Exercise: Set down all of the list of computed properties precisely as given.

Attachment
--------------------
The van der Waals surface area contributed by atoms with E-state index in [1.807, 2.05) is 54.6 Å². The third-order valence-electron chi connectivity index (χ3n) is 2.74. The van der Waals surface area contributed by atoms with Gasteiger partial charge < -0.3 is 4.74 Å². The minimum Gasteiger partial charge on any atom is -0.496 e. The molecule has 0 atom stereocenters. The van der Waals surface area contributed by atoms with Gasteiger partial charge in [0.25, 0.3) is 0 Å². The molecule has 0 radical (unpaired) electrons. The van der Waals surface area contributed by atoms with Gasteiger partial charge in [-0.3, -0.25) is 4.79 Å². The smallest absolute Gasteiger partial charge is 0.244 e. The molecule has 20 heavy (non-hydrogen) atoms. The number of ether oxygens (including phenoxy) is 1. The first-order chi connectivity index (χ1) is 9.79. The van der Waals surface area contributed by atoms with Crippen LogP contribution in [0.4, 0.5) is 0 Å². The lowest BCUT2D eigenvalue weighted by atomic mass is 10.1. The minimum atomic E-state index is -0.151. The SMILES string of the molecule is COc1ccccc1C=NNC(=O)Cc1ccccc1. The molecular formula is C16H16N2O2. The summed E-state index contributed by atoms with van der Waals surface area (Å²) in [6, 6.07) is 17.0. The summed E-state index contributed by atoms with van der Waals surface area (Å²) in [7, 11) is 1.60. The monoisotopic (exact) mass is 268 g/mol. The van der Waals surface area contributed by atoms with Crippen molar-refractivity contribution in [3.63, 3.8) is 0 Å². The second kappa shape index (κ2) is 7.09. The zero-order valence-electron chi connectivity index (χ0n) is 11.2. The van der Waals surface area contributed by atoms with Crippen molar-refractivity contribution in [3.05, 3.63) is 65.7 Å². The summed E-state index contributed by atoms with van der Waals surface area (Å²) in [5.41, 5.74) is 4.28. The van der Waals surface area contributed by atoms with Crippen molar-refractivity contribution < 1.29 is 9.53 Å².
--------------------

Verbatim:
The van der Waals surface area contributed by atoms with E-state index in [1.807, 2.05) is 54.6 Å². The third-order valence-electron chi connectivity index (χ3n) is 2.74. The van der Waals surface area contributed by atoms with Gasteiger partial charge < -0.3 is 4.74 Å². The minimum Gasteiger partial charge on any atom is -0.496 e. The molecule has 0 atom stereocenters. The van der Waals surface area contributed by atoms with Gasteiger partial charge in [0.25, 0.3) is 0 Å². The molecule has 0 radical (unpaired) electrons. The van der Waals surface area contributed by atoms with Gasteiger partial charge in [-0.3, -0.25) is 4.79 Å². The smallest absolute Gasteiger partial charge is 0.244 e. The molecule has 20 heavy (non-hydrogen) atoms. The number of ether oxygens (including phenoxy) is 1. The first-order chi connectivity index (χ1) is 9.79. The van der Waals surface area contributed by atoms with Crippen LogP contribution in [0.4, 0.5) is 0 Å². The lowest BCUT2D eigenvalue weighted by atomic mass is 10.1. The minimum atomic E-state index is -0.151. The SMILES string of the molecule is COc1ccccc1C=NNC(=O)Cc1ccccc1. The molecular formula is C16H16N2O2. The summed E-state index contributed by atoms with van der Waals surface area (Å²) in [6, 6.07) is 17.0. The summed E-state index contributed by atoms with van der Waals surface area (Å²) in [7, 11) is 1.60. The monoisotopic (exact) mass is 268 g/mol. The van der Waals surface area contributed by atoms with Crippen molar-refractivity contribution in [3.63, 3.8) is 0 Å². The second kappa shape index (κ2) is 7.09. The zero-order valence-electron chi connectivity index (χ0n) is 11.2. The van der Waals surface area contributed by atoms with Crippen molar-refractivity contribution in [3.05, 3.63) is 65.7 Å². The summed E-state index contributed by atoms with van der Waals surface area (Å²) in [5.41, 5.74) is 4.28. The van der Waals surface area contributed by atoms with Crippen molar-refractivity contribution < 1.29 is 9.53 Å².